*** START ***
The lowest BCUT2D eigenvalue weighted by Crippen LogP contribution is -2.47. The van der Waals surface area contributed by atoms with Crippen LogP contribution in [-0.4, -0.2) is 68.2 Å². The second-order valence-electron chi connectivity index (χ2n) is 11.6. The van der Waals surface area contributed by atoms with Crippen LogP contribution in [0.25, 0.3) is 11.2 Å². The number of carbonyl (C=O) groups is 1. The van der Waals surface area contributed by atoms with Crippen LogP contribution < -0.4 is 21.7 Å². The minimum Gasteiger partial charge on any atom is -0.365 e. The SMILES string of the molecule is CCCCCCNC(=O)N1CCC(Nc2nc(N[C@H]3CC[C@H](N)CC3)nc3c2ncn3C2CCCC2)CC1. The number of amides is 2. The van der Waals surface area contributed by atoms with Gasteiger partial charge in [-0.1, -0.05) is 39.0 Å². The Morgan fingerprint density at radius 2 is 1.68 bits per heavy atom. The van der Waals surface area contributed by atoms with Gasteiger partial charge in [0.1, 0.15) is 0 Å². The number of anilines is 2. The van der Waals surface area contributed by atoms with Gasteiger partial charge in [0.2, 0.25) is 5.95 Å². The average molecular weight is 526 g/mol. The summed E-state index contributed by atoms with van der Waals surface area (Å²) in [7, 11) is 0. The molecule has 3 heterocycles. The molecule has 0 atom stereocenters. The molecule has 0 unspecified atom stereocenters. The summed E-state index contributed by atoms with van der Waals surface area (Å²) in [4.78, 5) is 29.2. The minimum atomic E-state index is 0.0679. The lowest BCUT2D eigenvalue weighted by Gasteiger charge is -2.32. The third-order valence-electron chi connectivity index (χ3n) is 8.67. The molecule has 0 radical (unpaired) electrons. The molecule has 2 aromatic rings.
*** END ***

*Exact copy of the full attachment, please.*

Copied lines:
The lowest BCUT2D eigenvalue weighted by Crippen LogP contribution is -2.47. The van der Waals surface area contributed by atoms with Crippen LogP contribution in [-0.4, -0.2) is 68.2 Å². The second-order valence-electron chi connectivity index (χ2n) is 11.6. The van der Waals surface area contributed by atoms with Crippen LogP contribution in [0.25, 0.3) is 11.2 Å². The number of carbonyl (C=O) groups is 1. The van der Waals surface area contributed by atoms with Crippen LogP contribution < -0.4 is 21.7 Å². The minimum Gasteiger partial charge on any atom is -0.365 e. The SMILES string of the molecule is CCCCCCNC(=O)N1CCC(Nc2nc(N[C@H]3CC[C@H](N)CC3)nc3c2ncn3C2CCCC2)CC1. The number of amides is 2. The van der Waals surface area contributed by atoms with Gasteiger partial charge in [-0.1, -0.05) is 39.0 Å². The Morgan fingerprint density at radius 2 is 1.68 bits per heavy atom. The van der Waals surface area contributed by atoms with Gasteiger partial charge in [0.1, 0.15) is 0 Å². The number of anilines is 2. The van der Waals surface area contributed by atoms with Gasteiger partial charge in [0.2, 0.25) is 5.95 Å². The average molecular weight is 526 g/mol. The summed E-state index contributed by atoms with van der Waals surface area (Å²) in [7, 11) is 0. The molecule has 3 heterocycles. The molecule has 0 atom stereocenters. The molecule has 0 unspecified atom stereocenters. The summed E-state index contributed by atoms with van der Waals surface area (Å²) in [4.78, 5) is 29.2. The minimum atomic E-state index is 0.0679. The lowest BCUT2D eigenvalue weighted by Gasteiger charge is -2.32. The third-order valence-electron chi connectivity index (χ3n) is 8.67. The molecule has 0 radical (unpaired) electrons. The molecule has 2 aromatic rings.